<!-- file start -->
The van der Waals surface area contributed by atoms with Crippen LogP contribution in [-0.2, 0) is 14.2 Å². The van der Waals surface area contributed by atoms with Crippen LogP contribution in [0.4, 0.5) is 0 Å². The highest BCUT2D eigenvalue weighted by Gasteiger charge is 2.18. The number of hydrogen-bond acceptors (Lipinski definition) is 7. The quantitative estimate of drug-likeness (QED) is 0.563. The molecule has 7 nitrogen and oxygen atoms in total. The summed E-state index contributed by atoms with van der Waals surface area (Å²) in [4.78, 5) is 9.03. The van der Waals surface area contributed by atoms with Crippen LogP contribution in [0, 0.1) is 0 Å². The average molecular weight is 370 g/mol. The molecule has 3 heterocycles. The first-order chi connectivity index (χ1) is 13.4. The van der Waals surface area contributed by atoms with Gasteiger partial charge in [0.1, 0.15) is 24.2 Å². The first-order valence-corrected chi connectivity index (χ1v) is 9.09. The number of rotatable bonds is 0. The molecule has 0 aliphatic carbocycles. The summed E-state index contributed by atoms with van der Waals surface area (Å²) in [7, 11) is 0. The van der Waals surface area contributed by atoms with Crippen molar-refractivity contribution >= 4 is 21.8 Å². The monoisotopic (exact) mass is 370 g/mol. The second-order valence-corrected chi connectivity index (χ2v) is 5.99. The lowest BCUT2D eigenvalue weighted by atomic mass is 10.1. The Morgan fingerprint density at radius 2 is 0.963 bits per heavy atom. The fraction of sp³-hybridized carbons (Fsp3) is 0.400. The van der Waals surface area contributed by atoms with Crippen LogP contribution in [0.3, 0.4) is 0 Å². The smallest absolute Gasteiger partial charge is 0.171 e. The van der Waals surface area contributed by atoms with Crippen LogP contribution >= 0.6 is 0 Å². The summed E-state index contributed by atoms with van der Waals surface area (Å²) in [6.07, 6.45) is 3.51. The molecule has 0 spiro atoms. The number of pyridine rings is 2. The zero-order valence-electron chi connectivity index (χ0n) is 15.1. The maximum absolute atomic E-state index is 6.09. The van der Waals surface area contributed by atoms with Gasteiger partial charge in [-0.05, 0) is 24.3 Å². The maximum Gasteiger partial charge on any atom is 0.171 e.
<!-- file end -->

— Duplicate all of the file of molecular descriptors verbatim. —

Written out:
The van der Waals surface area contributed by atoms with Crippen LogP contribution in [-0.2, 0) is 14.2 Å². The van der Waals surface area contributed by atoms with Crippen LogP contribution in [0.4, 0.5) is 0 Å². The highest BCUT2D eigenvalue weighted by Gasteiger charge is 2.18. The number of hydrogen-bond acceptors (Lipinski definition) is 7. The quantitative estimate of drug-likeness (QED) is 0.563. The molecule has 7 nitrogen and oxygen atoms in total. The summed E-state index contributed by atoms with van der Waals surface area (Å²) in [4.78, 5) is 9.03. The van der Waals surface area contributed by atoms with Crippen LogP contribution in [0, 0.1) is 0 Å². The average molecular weight is 370 g/mol. The molecule has 3 heterocycles. The first-order chi connectivity index (χ1) is 13.4. The van der Waals surface area contributed by atoms with Gasteiger partial charge in [0.1, 0.15) is 24.2 Å². The first-order valence-corrected chi connectivity index (χ1v) is 9.09. The number of rotatable bonds is 0. The molecule has 0 aliphatic carbocycles. The summed E-state index contributed by atoms with van der Waals surface area (Å²) in [7, 11) is 0. The van der Waals surface area contributed by atoms with Crippen molar-refractivity contribution >= 4 is 21.8 Å². The monoisotopic (exact) mass is 370 g/mol. The second-order valence-corrected chi connectivity index (χ2v) is 5.99. The lowest BCUT2D eigenvalue weighted by atomic mass is 10.1. The Morgan fingerprint density at radius 2 is 0.963 bits per heavy atom. The fraction of sp³-hybridized carbons (Fsp3) is 0.400. The van der Waals surface area contributed by atoms with Crippen LogP contribution in [0.3, 0.4) is 0 Å². The smallest absolute Gasteiger partial charge is 0.171 e. The van der Waals surface area contributed by atoms with Crippen LogP contribution >= 0.6 is 0 Å². The summed E-state index contributed by atoms with van der Waals surface area (Å²) in [6.07, 6.45) is 3.51. The molecule has 0 spiro atoms. The number of pyridine rings is 2. The zero-order valence-electron chi connectivity index (χ0n) is 15.1. The maximum absolute atomic E-state index is 6.09. The van der Waals surface area contributed by atoms with Gasteiger partial charge in [-0.05, 0) is 24.3 Å². The maximum Gasteiger partial charge on any atom is 0.171 e.